Review Summary: Full-body high, I'm never coming down
Laura Jane Grace is one of the most important figures in alternative music today. It’s not every day the singer for one of the biggest bands in punk music comes out as transgender in Rolling Stone magazine, but Against Me! were always exceptional, occupying the bridge between mainstream success and the indie borderlines. The 8th of May 2012 was an important day for punk rock as, for a genre that’s had its merits muddied in the past with homophobia in the 80s hardcore scene (H.R. of Bad Brains
) and transphobia (Kathleen Hanna of Bikini Kill
), it confirmed how far we’ve come as a scene. Grace, formerly known as Tom Gabel, revealed she had been living with gender dysphoria for most of her life, and had plans to undergo transitioning. And the punk community heartedly embraced Laura for her frankness and bravery.
20 months later, we have Transgender Dysphoria Blues
. The band’s fifth album comes after a series of reissues of their previous work that was perhaps hinting at a radical change in sound. In truth, Transgender Dysphoria Blues
sits comfortably after New Wave
and White Crosses
in its brand of defiant, accessible, loud punk rock sound, but this time it’s leaner, brighter and meaner. The majority of the tracks, as suggested via the album title, deal with Grace’s experiences as a trans-woman, and thus ignite the fire that was burning under the band since they broke through into the mainstream. The songs clearly mean a lot to Grace, and that shines through with conviction.
The band’s first two albums, Reinventing Axl Rose
and As The Eternal Cowboy
, were special for their youthful energy and the charming messiness of their sound an aesthetic. It’s true that the Against Me! seems to have fallen in favour of fans of those albums since polishing up their sound, but Transgender Dysphoria Blues
makes up for it with the songs. ‘Dead Friend’ and the brilliantly titled ‘F**KMYLIFE666’ offer up strangely haunting melodies while still being uplifting. “Is your mother proud of your eyelashes / Silicone chest and collagen lips / how can you even recognise me?” Grace questions atop backing harmonies that brings to mind the best of The Gaslight Anthem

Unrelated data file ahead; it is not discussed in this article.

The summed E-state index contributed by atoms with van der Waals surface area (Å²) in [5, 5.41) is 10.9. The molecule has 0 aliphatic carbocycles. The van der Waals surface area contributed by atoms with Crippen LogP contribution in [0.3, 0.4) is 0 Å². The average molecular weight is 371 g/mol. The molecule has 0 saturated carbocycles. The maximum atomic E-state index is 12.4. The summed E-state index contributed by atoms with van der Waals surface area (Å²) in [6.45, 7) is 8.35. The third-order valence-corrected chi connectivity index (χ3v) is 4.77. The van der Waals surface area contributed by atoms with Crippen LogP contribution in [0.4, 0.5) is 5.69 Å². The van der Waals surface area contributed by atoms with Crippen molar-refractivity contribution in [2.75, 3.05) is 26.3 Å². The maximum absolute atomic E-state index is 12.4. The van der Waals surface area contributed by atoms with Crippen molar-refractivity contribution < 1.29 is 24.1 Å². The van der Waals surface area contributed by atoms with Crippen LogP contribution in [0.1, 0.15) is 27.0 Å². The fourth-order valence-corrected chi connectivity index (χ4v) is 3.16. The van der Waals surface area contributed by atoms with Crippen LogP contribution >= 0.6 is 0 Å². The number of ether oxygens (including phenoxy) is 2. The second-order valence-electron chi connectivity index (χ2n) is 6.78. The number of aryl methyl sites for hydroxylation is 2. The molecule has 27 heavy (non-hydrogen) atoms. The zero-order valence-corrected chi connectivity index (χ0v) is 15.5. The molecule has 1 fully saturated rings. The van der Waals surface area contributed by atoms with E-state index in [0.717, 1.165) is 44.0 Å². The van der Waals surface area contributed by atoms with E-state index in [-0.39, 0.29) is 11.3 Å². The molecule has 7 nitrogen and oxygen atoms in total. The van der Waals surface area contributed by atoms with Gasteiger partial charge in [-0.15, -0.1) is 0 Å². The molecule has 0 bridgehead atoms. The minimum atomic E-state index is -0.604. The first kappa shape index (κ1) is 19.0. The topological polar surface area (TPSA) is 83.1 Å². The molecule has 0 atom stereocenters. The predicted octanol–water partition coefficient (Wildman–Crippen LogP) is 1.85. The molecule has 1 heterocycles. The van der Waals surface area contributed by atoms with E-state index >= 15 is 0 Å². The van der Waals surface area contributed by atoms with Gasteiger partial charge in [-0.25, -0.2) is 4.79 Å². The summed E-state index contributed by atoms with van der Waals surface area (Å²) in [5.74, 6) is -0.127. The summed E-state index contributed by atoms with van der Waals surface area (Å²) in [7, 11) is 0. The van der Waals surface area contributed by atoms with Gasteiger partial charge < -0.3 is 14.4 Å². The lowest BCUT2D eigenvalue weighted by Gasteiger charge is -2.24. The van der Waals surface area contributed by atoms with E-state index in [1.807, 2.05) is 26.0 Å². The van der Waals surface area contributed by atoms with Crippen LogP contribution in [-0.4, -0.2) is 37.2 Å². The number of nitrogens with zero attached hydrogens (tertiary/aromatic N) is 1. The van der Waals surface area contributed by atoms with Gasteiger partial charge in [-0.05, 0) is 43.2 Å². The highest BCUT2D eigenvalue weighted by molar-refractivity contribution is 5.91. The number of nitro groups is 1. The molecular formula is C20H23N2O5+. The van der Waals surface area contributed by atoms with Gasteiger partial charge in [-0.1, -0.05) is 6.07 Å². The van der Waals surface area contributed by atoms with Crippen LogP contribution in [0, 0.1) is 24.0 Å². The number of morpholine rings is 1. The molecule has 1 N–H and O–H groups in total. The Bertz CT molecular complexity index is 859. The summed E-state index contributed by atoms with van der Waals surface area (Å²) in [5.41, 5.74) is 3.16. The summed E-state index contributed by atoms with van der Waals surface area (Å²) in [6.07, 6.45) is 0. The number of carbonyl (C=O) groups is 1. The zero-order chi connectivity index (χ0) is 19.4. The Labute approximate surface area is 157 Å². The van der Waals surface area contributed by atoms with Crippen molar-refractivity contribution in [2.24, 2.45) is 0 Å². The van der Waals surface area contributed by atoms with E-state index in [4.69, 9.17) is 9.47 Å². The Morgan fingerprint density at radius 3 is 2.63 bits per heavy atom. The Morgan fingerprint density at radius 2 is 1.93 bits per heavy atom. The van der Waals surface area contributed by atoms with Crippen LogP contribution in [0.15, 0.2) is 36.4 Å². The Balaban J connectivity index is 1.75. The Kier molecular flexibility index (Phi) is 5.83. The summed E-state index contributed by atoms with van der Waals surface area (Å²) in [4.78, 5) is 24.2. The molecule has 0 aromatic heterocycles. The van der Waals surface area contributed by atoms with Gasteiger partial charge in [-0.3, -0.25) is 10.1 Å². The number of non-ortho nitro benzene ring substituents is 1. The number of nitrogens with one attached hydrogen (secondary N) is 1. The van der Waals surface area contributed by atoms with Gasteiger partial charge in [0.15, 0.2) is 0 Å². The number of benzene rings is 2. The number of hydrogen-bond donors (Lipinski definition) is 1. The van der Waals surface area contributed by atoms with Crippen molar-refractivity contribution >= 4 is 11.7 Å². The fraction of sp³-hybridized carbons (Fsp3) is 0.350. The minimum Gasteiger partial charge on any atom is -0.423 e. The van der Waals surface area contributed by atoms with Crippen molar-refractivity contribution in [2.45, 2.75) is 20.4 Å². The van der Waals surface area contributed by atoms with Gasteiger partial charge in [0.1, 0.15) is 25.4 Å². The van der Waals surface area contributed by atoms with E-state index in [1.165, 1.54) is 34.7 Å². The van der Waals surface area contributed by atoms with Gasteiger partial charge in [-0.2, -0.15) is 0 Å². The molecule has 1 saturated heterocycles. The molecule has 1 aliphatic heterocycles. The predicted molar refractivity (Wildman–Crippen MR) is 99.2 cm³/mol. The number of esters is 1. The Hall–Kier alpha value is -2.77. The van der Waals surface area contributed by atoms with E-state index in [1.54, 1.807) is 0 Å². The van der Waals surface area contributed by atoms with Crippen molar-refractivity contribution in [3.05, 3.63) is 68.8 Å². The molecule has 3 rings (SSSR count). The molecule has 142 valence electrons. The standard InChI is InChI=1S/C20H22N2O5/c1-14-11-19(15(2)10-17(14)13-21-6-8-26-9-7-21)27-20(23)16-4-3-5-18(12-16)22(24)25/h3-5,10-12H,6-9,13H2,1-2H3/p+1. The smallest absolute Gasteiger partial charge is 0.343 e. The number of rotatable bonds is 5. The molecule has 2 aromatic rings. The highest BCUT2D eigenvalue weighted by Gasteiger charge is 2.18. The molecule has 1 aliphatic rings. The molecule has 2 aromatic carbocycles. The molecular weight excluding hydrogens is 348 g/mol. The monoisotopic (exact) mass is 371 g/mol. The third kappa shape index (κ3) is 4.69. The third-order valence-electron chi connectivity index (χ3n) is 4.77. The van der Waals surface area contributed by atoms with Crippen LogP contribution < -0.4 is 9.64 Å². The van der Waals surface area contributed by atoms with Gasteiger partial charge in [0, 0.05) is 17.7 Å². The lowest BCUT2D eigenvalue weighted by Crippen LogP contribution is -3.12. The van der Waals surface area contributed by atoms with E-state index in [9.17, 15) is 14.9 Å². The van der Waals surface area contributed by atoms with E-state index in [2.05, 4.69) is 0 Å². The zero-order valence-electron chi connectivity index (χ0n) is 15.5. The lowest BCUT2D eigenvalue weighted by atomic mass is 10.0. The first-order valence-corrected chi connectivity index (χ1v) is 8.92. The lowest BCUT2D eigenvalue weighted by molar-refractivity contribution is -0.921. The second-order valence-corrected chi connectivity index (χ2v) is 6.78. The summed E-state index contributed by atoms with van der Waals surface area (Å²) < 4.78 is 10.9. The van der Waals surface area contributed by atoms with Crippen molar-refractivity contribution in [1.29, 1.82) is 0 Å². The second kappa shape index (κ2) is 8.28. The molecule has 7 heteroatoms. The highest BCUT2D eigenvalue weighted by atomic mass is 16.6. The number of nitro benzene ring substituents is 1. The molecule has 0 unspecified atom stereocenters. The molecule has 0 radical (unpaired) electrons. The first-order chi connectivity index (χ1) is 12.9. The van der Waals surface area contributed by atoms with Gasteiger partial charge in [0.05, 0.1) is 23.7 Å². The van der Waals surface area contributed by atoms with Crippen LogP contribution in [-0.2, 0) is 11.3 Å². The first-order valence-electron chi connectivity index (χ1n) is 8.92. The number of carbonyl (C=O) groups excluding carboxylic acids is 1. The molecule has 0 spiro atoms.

and even The Offspring
Transgender Dysphoria Blues
offers empathy in its tales of self-doubt and hatred. The opening title track sees Grace yelling “You’ve got no c**** in your strut, you’ve got no hips to shake / and you know it’s obvious, but we can’t choose how we’re made.” Against Me! were always known for combining the persona with the political, and it’s excellent to see they still haven’t lost what made them special, only making it more potent given the context of this album.
However, all of the alienation and self-hatred is spat back at the listener in the closing of ‘Black Me Out’. “I don’t want to feel that weak and insecure, as if you were my f***ing pimp, as if I was your f***ing whore” Grace screams atop thundering drums and guitars. ‘Black Me Out’ is the total catharsis the rest of the album’s tracks leads to, and is the most emotional song the band has written in years. Maybe even their best.
Transgender Dysphoria Blues
is an album that is going to mean a lot to many of the people who choose to embrace it. Its songs are empathetic to the struggles many LGBTQ people face daily; these songs can become their best friend. Transgender Dysphoria Blues
is an important album as a bold statement of inner rage and confusion, rallying against dysphoria and judgement. It’s also the band’s best.